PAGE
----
The past week has seen nationwide interest in issues relevant to criminal justice policies and reform, civil rights, restrictions on government, and precedent-making news where minimum wage policies are concerned. Read more to learn about these issues in this rendition of our weekly review!
FBI Drops Fight with Apple over Accessing Terrorist’s Phone
In a major reversal, federal prosecutors on Monday said they have asked a federal judge to vacate an order that would have forced Apple to help unlock an iPhone belonging to one of the San Bernardino shooters. The move comes a week after officials announced a "third party" had come forward to help investigators unlock the phone without help from the computer giant.
Report finds flaws in L.A. County's system for defending children accused of crimes
The researchers looked at the juvenile defense systems in 10 other large counties, including Orange, San Diego and San Bernardino, and found that Los Angeles is the only one that pays attorneys a flat per-case fee. In other counties, attorneys representing minors accused of crimes were paid a salary or hourly rate, or were paid a flat fee that varied based on the type of case and how much work was involved.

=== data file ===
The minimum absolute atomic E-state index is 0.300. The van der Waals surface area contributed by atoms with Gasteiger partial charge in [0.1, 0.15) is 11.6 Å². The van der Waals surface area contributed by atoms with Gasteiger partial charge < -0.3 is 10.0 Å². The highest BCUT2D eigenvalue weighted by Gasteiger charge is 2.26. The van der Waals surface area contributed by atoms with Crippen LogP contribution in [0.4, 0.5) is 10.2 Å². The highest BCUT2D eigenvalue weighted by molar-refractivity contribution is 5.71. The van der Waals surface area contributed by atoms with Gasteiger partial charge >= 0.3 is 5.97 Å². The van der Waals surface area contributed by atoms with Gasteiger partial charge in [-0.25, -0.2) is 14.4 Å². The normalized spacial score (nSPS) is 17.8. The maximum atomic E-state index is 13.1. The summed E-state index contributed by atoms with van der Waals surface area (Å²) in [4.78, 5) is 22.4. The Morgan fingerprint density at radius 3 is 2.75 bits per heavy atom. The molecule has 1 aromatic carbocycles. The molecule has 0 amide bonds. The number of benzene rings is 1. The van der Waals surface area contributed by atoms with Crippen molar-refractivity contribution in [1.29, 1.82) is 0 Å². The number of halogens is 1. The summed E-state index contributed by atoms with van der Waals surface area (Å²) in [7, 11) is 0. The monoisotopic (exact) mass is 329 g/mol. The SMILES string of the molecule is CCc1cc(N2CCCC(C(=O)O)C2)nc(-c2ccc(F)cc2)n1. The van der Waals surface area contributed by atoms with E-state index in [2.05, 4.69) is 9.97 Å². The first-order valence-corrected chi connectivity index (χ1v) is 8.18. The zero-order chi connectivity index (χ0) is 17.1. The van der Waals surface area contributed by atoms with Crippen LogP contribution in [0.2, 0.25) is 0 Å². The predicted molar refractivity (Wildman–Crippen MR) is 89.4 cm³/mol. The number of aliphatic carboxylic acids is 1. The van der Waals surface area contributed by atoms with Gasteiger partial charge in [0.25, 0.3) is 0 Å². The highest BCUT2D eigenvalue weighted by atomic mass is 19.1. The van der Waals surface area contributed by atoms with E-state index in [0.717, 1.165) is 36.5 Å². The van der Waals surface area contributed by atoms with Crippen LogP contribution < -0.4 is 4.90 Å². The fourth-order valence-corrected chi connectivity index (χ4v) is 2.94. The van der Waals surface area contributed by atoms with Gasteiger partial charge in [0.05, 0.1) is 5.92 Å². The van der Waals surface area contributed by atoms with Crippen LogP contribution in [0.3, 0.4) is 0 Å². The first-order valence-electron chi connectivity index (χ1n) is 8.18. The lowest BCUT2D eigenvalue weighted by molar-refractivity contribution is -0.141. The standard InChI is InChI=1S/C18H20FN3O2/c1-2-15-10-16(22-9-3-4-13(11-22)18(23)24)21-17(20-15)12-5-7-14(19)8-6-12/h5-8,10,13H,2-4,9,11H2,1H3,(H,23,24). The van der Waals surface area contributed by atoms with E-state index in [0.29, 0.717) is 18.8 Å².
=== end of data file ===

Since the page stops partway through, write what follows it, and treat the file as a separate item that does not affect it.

President Obama Leads an Emotional Panel, Prioritizes Tackling Opioid Epidemic
The president came to Atlanta to participate in the National Rx Drug Abuse and Heroin Summit at a time when Americans are overdosing from prescription opioids and heroin in record numbers. Obama has made the nation’s heroin and prescription drug epidemic a priority in his second term, and the scourge has been one of the few areas in which the White House has been able to draw bipartisan support from Congress.
What is Life Like For Prisoners After Their Sentences Are Commuted?
Past data show that prisoners who were released under previous changes did not fall back into a life of crime at above average rates, but anecdotally, their lives are a constant struggle.
Governor Brown Visits LA to Sign Minimum Wage Bill Into Law
Gov. Jerry Brown's bill signing on Monday, and a similar effort in New York, mark the most ambitious moves yet to close the national divide between rich and poor. Experts say other states may follow, given Congress' reluctance to act despite entreaties from President Barack Obama.